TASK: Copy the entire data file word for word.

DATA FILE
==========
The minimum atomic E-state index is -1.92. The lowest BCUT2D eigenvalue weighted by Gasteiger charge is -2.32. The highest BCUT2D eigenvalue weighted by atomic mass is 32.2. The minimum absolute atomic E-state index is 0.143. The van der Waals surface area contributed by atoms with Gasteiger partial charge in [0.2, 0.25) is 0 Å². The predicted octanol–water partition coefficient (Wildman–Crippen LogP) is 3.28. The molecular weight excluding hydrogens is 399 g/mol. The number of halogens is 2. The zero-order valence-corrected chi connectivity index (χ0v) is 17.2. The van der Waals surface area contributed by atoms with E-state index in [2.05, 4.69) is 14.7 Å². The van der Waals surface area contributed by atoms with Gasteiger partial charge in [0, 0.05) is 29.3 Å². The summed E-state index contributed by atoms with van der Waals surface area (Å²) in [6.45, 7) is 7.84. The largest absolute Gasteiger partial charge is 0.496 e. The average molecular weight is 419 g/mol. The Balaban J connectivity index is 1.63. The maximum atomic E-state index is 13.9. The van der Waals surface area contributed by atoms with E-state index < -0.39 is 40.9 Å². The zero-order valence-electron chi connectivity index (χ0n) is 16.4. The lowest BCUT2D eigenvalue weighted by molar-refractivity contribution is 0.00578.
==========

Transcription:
The minimum atomic E-state index is -1.92. The lowest BCUT2D eigenvalue weighted by Gasteiger charge is -2.32. The highest BCUT2D eigenvalue weighted by atomic mass is 32.2. The minimum absolute atomic E-state index is 0.143. The van der Waals surface area contributed by atoms with Gasteiger partial charge in [0.2, 0.25) is 0 Å². The predicted octanol–water partition coefficient (Wildman–Crippen LogP) is 3.28. The molecular weight excluding hydrogens is 399 g/mol. The number of halogens is 2. The zero-order valence-corrected chi connectivity index (χ0v) is 17.2. The van der Waals surface area contributed by atoms with E-state index in [2.05, 4.69) is 14.7 Å². The van der Waals surface area contributed by atoms with Gasteiger partial charge in [0, 0.05) is 29.3 Å². The summed E-state index contributed by atoms with van der Waals surface area (Å²) in [6.45, 7) is 7.84. The largest absolute Gasteiger partial charge is 0.496 e. The average molecular weight is 419 g/mol. The Balaban J connectivity index is 1.63. The maximum atomic E-state index is 13.9. The van der Waals surface area contributed by atoms with E-state index < -0.39 is 40.9 Å². The zero-order valence-electron chi connectivity index (χ0n) is 16.4. The lowest BCUT2D eigenvalue weighted by molar-refractivity contribution is 0.00578.